Take the 2-minute tour ×
Stack Overflow is a question and answer site for professional and enthusiast programmers. It's 100% free, no registration required.

the following code is not able to hash the user's password, and it stores the password in clear text in the database. After changing the password, I am unable to log in as the password needs to be in hash. The following code is in my model.

        'compare'    => array(
            'rule'      => array('password_match', 'password', true),
            'message'   => 'Password does not match',
            'required'  => true,
        'notempty' => array(
            'rule' => array('notempty'),
            'message' => 'Confirm password is empty',
            'allowEmpty' => false,
            'required' => true)

        'notempty' => array(
            'rule' => array('notempty'),
            'message' => 'Password is empty',
            'allowEmpty' => false,
            'required' => true)

function password_match($data, $password_field, $hashed = true)
        $password         = $this->data[$this->alias][$password_field];
        $keys             = array_keys($data);
        $password_confirm = $hashed ?
              Security::hash($data[$keys[0]], null, true) :
        return $password === $password_confirm;

The following code is in my user_controller

function change_password(){
    $this->layout = "mainLayout";
    $in_user_id = $id = $this->Auth->user('id');

        $this->User->validate['password_confirm']['compare']['rule'] =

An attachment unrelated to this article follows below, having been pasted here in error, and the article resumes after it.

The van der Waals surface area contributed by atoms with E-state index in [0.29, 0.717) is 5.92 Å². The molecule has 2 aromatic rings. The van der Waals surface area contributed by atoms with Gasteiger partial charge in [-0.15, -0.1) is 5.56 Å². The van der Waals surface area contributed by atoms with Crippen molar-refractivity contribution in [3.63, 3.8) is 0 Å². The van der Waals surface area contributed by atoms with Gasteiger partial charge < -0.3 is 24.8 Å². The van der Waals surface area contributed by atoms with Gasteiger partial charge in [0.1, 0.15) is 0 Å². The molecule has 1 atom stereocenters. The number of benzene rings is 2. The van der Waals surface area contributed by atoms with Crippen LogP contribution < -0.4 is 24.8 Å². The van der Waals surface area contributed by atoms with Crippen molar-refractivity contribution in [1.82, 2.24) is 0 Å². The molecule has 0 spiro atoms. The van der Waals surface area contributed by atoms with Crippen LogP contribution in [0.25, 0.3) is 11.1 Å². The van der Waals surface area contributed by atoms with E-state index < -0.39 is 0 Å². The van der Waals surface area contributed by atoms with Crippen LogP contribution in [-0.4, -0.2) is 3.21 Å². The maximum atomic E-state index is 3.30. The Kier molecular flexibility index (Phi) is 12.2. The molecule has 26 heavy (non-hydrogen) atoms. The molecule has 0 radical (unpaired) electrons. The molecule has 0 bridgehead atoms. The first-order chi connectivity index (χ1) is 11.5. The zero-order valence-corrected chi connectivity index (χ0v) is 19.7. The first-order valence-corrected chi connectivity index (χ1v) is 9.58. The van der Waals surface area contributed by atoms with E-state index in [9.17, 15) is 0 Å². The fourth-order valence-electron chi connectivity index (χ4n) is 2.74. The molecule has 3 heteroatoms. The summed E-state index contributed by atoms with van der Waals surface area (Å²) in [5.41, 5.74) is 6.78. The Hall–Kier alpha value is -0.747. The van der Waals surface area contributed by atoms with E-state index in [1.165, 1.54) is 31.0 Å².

array('password_match', 'password', false);

share|improve this question
What do you mean by "it stores the password in clear text"? I don't see anywhere in this function where it should store anything. –  Farray Oct 22 '11 at 3:16
You need to provide more information about the data you are passing to that function, also, what is the content of $this->data. –  xmarcos Oct 22 '11 at 3:17

2 Answers 2

up vote 0 down vote accepted

Your model and validation function are only checking that the password and confirm_password inputs match. At no point does it alter the data to hash the input value.

After you validate your input, and before you save your model, you need to hash the password input. Something like this:

$this->data[ 'User' ][ 'Password' ] = Security::hash( $this->data[ 'User' ][ 'Password' ], null, true );
share|improve this answer
where should this be placed in? the model or controller? –  Dwayne Johnson Oct 22 '11 at 4:15
You can do it in your controller or in the model's beforeSave callback function. –  Farray Oct 22 '11 at 4:17
The model's beforeSave is probably best. –  Ivo Oct 22 '11 at 14:29

you shouldn't use the field name "password" in cake1.3 due to its automatic. use a different field and rename it prior to saving.

if you want to use a cleaner approach, consider using a behavior: http://www.dereuromark.de/2011/08/25/working-with-passwords-in-cakephp/

share|improve this answer

Your Answer


By posting your answer, you agree to the privacy policy and terms of service.

Not the answer you're looking for? Browse other questions tagged or ask your own question.